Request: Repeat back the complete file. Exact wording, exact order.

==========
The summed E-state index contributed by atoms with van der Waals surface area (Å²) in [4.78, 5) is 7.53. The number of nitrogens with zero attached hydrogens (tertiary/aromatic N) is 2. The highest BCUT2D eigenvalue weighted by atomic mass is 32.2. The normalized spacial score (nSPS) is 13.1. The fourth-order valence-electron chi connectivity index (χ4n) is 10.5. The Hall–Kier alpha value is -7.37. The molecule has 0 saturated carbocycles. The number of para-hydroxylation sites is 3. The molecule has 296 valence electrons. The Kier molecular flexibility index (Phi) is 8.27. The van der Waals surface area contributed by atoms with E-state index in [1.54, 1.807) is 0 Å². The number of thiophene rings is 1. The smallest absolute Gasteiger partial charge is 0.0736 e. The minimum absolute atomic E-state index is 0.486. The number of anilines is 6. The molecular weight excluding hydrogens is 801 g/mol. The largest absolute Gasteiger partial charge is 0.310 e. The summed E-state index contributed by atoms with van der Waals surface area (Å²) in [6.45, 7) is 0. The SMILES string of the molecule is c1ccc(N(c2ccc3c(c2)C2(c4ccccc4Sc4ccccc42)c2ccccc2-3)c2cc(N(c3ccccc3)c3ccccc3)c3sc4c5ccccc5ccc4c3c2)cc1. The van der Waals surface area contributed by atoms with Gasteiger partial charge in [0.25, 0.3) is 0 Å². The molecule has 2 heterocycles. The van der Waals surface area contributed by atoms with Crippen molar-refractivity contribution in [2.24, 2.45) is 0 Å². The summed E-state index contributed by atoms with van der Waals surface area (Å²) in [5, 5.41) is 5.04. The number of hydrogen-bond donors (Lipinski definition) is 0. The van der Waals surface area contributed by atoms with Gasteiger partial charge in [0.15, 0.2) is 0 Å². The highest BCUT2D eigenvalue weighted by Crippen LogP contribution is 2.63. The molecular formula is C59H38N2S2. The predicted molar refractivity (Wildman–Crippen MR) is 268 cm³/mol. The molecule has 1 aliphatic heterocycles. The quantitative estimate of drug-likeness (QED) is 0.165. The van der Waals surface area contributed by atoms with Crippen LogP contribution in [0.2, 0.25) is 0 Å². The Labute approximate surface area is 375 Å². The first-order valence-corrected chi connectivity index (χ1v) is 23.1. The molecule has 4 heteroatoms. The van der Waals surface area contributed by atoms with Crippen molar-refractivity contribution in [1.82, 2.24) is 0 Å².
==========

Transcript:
The summed E-state index contributed by atoms with van der Waals surface area (Å²) in [4.78, 5) is 7.53. The number of nitrogens with zero attached hydrogens (tertiary/aromatic N) is 2. The highest BCUT2D eigenvalue weighted by atomic mass is 32.2. The normalized spacial score (nSPS) is 13.1. The fourth-order valence-electron chi connectivity index (χ4n) is 10.5. The Hall–Kier alpha value is -7.37. The molecule has 0 saturated carbocycles. The number of para-hydroxylation sites is 3. The molecule has 296 valence electrons. The Kier molecular flexibility index (Phi) is 8.27. The van der Waals surface area contributed by atoms with E-state index in [1.54, 1.807) is 0 Å². The number of thiophene rings is 1. The smallest absolute Gasteiger partial charge is 0.0736 e. The minimum absolute atomic E-state index is 0.486. The number of anilines is 6. The molecular weight excluding hydrogens is 801 g/mol. The largest absolute Gasteiger partial charge is 0.310 e. The summed E-state index contributed by atoms with van der Waals surface area (Å²) in [6.45, 7) is 0. The SMILES string of the molecule is c1ccc(N(c2ccc3c(c2)C2(c4ccccc4Sc4ccccc42)c2ccccc2-3)c2cc(N(c3ccccc3)c3ccccc3)c3sc4c5ccccc5ccc4c3c2)cc1. The van der Waals surface area contributed by atoms with Gasteiger partial charge in [0.25, 0.3) is 0 Å². The molecule has 2 heterocycles. The van der Waals surface area contributed by atoms with Crippen molar-refractivity contribution in [2.24, 2.45) is 0 Å². The summed E-state index contributed by atoms with van der Waals surface area (Å²) in [5, 5.41) is 5.04. The number of hydrogen-bond donors (Lipinski definition) is 0. The van der Waals surface area contributed by atoms with Gasteiger partial charge in [0.15, 0.2) is 0 Å². The highest BCUT2D eigenvalue weighted by Crippen LogP contribution is 2.63. The molecular formula is C59H38N2S2. The predicted molar refractivity (Wildman–Crippen MR) is 268 cm³/mol. The molecule has 1 aliphatic heterocycles. The quantitative estimate of drug-likeness (QED) is 0.165. The van der Waals surface area contributed by atoms with Crippen LogP contribution in [0.2, 0.25) is 0 Å². The Labute approximate surface area is 375 Å². The first-order valence-corrected chi connectivity index (χ1v) is 23.1. The molecule has 4 heteroatoms. The van der Waals surface area contributed by atoms with Crippen molar-refractivity contribution in [1.82, 2.24) is 0 Å².